How to overhaul your approach to Customer Success in 2022
Customer success has come a long way to become a value driver for growth within an organization. That momentum has accelerated in the last five years, and now even large enterprises are adopting the function to increase their growth rate. All customer success professionals should be celebrating the function going mainstream and the opportunity to play such a central role in corporate strategy.
But if we look ahead to future needs and challenges, it’s clear we need to consider an overhaul. Customer success has become vulnerable. It is in danger of stagnating and not continuing to move ahead. It’s important to be alert to pitfalls, even in growth. We have recently seen how Peloton was caught off-guard, not prepared for a world without pandemic-related demand. It’s important to applaud what we have achieved, but we should also pay attention to warning signs.
Here are five key areas to consider to overhaul customer success in your own company.
1. ALIGNMENT OF CS OPERATIONS
Last year was significant in terms of customer success operations getting mainstream approval. CEOs are recognizing the need to allocate budget so that CS leaders can staff their operations. At the same time, there’s a clamor for a unified revenue operations function cutting across marketing, sales, and customer success operations. Ideally, it should have a dotted relationship with the sales ops leader, but this will take time. Down the road, such a relationship may be a possibility, but for that, the revenue function needs to mature. Today, CS leaders have to institute a productive working relationship with both CS ops and sales ops.
CS ops and sales ops must reconcile through the CRM. CS clearly benefits from its own system of record, as does sales ops, but both need to help further establish the CRM as a more precise executive dashboard. Since the CRM is treated as the ultimate source of truth by the CEO and CFO, the two operations groups should ensure a clean dataset which is a bane of every organization. CRM hygiene and clean-up top the list of priorities for many companies. For many, this is an unending and underachieved task.
In addition, there are important factors from both operational teams that should be reflected in the CRM to reveal a broader, more accurate truth. That said, the focus of the two groups is different. For sales, the central objective is opportunities, while for CS, it’s the customer. The end-to-end customer journey needs to be conveyed in the CRM. CS operation should continue to focus on CSM enablement (tools, process, templates) and CS reporting (productivity metrics, board KPIs, customer book of business). Additionally, they should work with sales in enabling sales-CS handoff, tooling integration, and growth metrics.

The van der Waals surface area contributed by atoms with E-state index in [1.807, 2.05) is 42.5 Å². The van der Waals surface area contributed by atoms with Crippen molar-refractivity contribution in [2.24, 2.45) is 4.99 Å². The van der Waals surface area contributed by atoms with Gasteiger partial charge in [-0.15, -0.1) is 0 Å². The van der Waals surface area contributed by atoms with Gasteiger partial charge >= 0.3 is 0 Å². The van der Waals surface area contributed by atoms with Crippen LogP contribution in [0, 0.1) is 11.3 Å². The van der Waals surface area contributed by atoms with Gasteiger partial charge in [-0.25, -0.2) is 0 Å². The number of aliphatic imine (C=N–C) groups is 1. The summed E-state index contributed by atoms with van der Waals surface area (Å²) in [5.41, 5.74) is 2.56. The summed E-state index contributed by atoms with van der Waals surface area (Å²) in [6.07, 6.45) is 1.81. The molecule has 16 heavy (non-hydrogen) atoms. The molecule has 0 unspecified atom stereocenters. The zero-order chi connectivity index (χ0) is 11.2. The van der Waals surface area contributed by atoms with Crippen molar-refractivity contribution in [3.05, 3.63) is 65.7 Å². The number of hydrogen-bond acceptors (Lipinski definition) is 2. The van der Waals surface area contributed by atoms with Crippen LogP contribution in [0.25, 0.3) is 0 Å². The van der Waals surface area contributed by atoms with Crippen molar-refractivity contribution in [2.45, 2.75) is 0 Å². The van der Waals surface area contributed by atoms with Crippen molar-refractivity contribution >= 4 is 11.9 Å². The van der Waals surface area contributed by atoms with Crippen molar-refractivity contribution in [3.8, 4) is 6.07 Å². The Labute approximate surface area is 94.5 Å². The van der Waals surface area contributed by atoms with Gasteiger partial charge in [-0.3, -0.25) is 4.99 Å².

2. EXPANDING TEAM STRUCTURE WITH SPECIALIZATION
It’s time for the CS leaders to think of specialization versus generalizations, which means instead of hiring CSMs, think of hiring onboarding specialists, renewal specialists, adoption coaches, etc. In his book Blitzscaling, Reid Hoffman talked about how as a company evolves, it needs to hire specialists to bring process focus and maturity. The SaaS industry is facing a massive activation problem. Onboarding done well is a major step toward activation and then retention. Similarly, renewal specialists bring assurance to the process and know-how to structure the deal conversation with customers.
3. TRAINING AND ADOPTION FOR CHANGING HABITS
CS needs to take training more seriously. Of course, in most companies, there’s a big push for self-serve training and lots of evidence for the value of video tutorials and knowledgebases, but we need more than just information—we need to change our habits. CS needs to embrace specialist trainers who not only encourage building habits around the product but also provide best practices. Expecting CSMs to bring in a daily cadence around this is a massive expectation.
4. EXTENDING VALUE MANAGEMENT AND ADVOCACY
Value management needs to be at the core of CS going forward. That starts with onboarding, where expectations around the outcome value are understood and documented. It continues into showing value at the activity and milestone level, having a conversation on the value of QBRs, and finally delivering a value-based renewal. Customers who see value become advocates. Advocacy has been a stepchild in the customer success world, and at times there is confusion around who owns it—marketing or CS. Remember, a fully functional customer will churn if the customer is not excited about the company or the product. Having advisory board meetings, city tours, annual conferences, and product roadmap roadshows needs to be part of the strategy for every CS team.
5. RETHINKING CUSTOMER ENGAGEMENT
Customer engagement usually has been built around the customer journey, which is a good practice that has been established over the last five years. It needs to evolve with content-based programs and leverage real-time channels. It’s important to think about having a content writer on CS staff who brings some rigor to the process. CS teams often shy away from real-time engagements, thinking of them as a time sink or voicing fear that the channel will be abused by customers.
It’s not enough to have proactive check-ins; there must be meaningful interactions. This will happen when enough content is produced for every scenario, use case, and inspiration.
Shreesha Ramdas, co-founder of Strikedeck
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